The woman who alleged last year that she had sex with more than a dozen Oakland police officers has settled a claim against the city for approximately $1 million, according to her attorney and the City Council.
The accusations made last year by a 19-year-old Richmond woman, who has asked to be identified only as Jasmine, sparked national outrage and sent shock waves through the Oakland Police Department and Bay Area law enforcement community. Some of the encounters, Jasmine said, happened while she was underage. She also claimed officers gave her information about planned police raids in exchange for sex.
A series of investigations that began last summer has led to criminal charges against seven Bay Area law enforcement officers, the departure of Police Chief Sean Whent and discipline against several other Oakland officers. Investigators with the Alameda County district attorney’s office and the Richmond Police Department were also fired amid fallout from the scandal.
“I feel happy that I can close this chapter and move on with my life,” Jasmine said during a news conference Wednesday afternoon.
The Los Angeles Times does not normally name victims of sexual crimes, but Jasmine has repeatedly identified herself during a number of public appearances and interviews. She was initially known by the pseudonym “Celeste Guap.” On Wednesday, she asked that reporters only identify her by her first name going forward.
The city agreed to settle her claim for up to $989,000 during a City Council meeting, according to the council’s website. The vote did not take place until around 2 a.m. Wednesday, passing 7 to 1, said civil rights attorney John Burris, who represents Jasmine.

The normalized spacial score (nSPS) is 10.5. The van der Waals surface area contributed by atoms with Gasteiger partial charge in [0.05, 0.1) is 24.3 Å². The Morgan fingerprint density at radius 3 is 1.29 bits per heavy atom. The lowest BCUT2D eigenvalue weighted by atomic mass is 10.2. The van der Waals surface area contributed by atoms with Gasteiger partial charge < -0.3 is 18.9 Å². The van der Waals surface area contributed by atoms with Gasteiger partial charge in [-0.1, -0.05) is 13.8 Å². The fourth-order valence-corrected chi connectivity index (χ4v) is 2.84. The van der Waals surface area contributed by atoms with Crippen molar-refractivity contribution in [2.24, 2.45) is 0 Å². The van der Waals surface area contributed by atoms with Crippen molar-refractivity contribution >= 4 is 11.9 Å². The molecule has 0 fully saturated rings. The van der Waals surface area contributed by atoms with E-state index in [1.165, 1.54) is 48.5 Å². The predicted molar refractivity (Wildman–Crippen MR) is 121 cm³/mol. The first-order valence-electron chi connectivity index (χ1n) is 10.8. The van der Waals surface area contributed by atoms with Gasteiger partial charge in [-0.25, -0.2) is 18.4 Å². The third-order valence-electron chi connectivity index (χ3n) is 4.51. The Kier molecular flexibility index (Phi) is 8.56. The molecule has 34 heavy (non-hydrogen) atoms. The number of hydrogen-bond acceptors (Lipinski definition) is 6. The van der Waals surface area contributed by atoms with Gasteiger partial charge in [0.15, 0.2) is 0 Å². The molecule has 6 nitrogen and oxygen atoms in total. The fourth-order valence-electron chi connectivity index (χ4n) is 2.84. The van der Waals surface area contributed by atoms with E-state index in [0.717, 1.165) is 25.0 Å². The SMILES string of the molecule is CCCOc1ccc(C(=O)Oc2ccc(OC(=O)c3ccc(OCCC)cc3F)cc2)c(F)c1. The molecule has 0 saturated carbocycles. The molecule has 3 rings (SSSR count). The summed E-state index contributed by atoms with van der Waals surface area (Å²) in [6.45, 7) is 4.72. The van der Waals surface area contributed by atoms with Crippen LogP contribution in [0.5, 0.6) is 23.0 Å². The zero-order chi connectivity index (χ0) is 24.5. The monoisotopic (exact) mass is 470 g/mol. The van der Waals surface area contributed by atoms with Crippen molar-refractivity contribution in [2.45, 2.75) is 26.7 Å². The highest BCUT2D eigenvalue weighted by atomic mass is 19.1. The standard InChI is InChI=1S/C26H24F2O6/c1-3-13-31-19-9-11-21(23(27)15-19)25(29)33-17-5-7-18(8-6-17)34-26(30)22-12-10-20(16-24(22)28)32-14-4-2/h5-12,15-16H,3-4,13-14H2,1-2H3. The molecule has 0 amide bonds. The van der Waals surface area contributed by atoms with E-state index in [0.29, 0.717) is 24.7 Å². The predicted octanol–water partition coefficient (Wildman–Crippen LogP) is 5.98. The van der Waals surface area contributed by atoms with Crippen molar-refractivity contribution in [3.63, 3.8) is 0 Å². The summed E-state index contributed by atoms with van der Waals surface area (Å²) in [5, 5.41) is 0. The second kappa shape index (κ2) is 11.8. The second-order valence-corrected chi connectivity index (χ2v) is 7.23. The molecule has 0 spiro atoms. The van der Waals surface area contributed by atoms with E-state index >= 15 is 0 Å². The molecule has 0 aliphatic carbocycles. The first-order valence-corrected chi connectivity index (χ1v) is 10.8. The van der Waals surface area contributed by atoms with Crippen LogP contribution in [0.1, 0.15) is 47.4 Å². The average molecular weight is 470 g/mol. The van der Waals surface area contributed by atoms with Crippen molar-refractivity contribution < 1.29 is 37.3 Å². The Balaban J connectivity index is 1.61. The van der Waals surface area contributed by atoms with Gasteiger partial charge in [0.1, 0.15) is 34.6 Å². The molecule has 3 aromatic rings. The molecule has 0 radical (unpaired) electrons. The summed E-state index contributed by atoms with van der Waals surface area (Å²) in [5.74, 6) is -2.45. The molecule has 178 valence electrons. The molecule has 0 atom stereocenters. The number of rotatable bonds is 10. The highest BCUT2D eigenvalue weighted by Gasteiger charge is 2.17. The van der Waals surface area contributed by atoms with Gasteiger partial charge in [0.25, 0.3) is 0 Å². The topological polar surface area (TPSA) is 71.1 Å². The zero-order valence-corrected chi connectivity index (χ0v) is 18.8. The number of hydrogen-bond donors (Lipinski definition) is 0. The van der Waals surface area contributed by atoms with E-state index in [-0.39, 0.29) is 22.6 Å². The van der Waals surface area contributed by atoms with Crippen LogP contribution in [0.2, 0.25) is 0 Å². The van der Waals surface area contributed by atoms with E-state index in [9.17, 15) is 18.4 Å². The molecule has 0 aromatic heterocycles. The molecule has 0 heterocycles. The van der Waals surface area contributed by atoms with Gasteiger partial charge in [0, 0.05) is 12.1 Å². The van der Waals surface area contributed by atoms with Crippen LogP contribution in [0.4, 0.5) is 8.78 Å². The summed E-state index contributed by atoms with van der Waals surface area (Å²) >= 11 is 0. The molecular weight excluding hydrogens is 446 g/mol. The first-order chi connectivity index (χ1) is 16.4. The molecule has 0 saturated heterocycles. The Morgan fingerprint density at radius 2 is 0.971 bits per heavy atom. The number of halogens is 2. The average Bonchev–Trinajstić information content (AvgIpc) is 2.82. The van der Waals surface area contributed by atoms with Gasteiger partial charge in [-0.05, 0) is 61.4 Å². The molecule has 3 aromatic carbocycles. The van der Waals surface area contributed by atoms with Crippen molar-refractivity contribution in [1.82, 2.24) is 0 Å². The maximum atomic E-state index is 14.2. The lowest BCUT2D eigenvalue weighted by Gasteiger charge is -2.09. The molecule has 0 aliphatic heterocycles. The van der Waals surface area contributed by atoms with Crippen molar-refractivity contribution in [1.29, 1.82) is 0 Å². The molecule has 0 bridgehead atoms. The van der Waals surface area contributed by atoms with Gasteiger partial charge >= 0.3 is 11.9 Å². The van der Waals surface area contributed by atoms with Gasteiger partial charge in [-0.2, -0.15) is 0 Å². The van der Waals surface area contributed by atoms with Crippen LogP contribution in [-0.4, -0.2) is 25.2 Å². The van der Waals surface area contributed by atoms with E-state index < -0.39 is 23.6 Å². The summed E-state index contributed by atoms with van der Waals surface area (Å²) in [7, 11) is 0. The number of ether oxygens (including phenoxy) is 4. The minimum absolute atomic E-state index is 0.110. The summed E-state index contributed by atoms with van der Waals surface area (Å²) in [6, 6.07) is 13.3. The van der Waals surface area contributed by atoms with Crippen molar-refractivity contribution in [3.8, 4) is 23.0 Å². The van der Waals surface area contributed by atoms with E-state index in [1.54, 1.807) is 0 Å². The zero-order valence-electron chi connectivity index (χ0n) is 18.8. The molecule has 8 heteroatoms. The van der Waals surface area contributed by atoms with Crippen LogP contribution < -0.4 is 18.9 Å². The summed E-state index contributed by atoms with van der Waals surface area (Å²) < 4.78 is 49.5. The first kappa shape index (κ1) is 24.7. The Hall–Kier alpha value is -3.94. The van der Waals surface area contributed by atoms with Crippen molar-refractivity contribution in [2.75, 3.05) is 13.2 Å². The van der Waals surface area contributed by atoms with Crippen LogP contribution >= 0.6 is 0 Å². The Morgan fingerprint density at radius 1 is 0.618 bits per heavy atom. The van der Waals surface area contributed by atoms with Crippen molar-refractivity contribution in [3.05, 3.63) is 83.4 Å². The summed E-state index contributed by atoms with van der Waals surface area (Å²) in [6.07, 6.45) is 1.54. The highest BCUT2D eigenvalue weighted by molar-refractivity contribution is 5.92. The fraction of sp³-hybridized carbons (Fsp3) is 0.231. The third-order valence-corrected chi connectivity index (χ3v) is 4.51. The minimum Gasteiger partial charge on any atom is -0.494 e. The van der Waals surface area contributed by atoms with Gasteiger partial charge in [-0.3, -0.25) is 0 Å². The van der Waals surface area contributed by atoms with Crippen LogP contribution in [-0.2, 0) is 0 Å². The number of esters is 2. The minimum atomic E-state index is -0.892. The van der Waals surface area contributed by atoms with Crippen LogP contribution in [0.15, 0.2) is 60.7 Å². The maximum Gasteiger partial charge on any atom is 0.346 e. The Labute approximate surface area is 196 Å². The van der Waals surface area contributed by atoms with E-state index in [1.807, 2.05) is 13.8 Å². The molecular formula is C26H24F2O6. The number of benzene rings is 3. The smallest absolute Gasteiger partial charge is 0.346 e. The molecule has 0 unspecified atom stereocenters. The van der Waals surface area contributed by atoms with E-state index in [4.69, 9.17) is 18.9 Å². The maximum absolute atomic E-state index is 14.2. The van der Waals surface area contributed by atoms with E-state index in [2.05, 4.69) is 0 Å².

“The settlement occurred with no admission of liability, but obviously, if you pay $1 million, you figure you got some responsibility,” he said in a statement.
The dissenting vote came from Councilwoman Desley Brooks, who wanted Jasmine to receive a larger settlement, according to Councilman Noel Gallo.
A formal lawsuit was never filed, Burris said. A notice of claim was filed with the city last year, while Jasmine was represented by a different attorney. Burris said he still may bring claims against the San Francisco, Livermore and Richmond police departments, as well as the Alameda and Contra Costa county sheriff’s departments. Jasmine has made claims against officers in each agency, Burris said.
On Wednesday, Burris referred to the officers as a “cabal” that took advantage of a young woman.
“People were passing her around as if she was a kickball or something,” Burris said.
“We remain focused on rebuilding the public trust that was so damaged by this incident,” she said.
The lurid details of the scandal stretch back to September 2015, when a suicide note left by an Oakland police officer suggested he had been engaged in a sexual relationship with a young sex worker in the city’s troubled Fruitvale neighborhood, which includes International Boulevard, Oakland’s main prostitution stroll.
The investigation widened in the summer, when Jasmine, then publicly known by another name, told a television reporter that she had sex with more than a dozen members of the Oakland Police Department as well as officials with other law enforcement agencies in Alameda and Contra Costa counties.